Beautiful, open lanes of freeway beckon as you stop and go in one of those freak, late-night traffic jams that seem to happen with higher frequency these days.
Those lanes are but a mirage, however, as pretty much only carpoolers and people with electric- and hydrogen-equipped cars can take advantage.
A bill, AB 210, by local state Assemblyman Mike Gatto would change that and open at least some of these treasured roads to the kind of everyday taxpayers who paid for them, namely you.
The proposal passed the Assembly yesterday by a vote of 75-1.
At first the law would apply only to the 134 freeway, from North Hollywood to Pasadena, and to the 210 freeway from Pasadena to Glendora. However, Caltrans would be able to add other HOV (high-occupancy vehicle) lanes to the mix as it sees fit.
The legislation would open those lanes during “non-peak” hours. Gatto:
It's happened to anyone who lives in Southern California. A late-night accident or mysterious slowing clogs the rightmost freeway lanes, while the carpool lane sits empty. AB 210 is a cost-effective way to expand capacity on the state’s highway system and ensure that non-peak-hour travelers can travel to and from home and work and deliver goods and services efficiently.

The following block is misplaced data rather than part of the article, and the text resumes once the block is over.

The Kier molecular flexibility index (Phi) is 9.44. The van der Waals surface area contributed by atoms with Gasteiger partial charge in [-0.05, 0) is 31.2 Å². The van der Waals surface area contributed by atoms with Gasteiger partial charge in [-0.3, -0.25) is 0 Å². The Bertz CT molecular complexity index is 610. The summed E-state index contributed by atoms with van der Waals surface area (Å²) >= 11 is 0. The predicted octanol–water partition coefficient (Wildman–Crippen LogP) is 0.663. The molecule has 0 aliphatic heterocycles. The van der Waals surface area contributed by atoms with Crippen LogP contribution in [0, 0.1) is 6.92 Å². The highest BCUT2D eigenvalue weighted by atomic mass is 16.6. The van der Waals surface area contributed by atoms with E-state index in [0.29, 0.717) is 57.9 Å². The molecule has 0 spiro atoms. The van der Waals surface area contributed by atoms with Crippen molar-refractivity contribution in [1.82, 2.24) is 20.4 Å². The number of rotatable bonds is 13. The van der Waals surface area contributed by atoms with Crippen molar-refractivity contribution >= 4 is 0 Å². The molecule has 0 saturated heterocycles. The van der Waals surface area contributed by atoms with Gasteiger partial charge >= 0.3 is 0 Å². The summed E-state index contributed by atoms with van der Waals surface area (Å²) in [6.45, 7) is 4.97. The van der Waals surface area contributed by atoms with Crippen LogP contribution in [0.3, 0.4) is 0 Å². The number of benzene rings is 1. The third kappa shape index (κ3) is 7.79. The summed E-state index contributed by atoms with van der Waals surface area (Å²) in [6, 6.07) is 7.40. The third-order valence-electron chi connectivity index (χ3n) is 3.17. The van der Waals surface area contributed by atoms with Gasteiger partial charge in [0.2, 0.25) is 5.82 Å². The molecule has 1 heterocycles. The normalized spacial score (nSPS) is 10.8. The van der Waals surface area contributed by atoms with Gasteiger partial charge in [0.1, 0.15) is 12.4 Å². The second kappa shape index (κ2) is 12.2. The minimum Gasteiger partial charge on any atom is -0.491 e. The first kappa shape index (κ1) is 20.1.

But aren't HOV lanes designed to punish those who don't get with the program and carpool or buy ultra-low-emissions cars?
Yes. Taxpayers are generally bad people who need to be beaten into law-abiding submission with $500 moving violation tickets, check-engine lights that often have nothing to do with smog, and freeway lanes that aren't really for them.
Gatto notes, however, that sometimes our carrot-and-stick system just doesn't work:
Carpool lanes are intended to increase the capacities of our freeways, reward those who carpool during rush hour, and protect the surrounding environment from harmful exhaust. When motorists are stuck in bumper-to-bumper traffic at midnight while carpool lanes sit empty, none of those goals are being met.
Here's hoping this thing passes the Senate and gets signed by Gov. Jerry Brown. Let the real driving begin.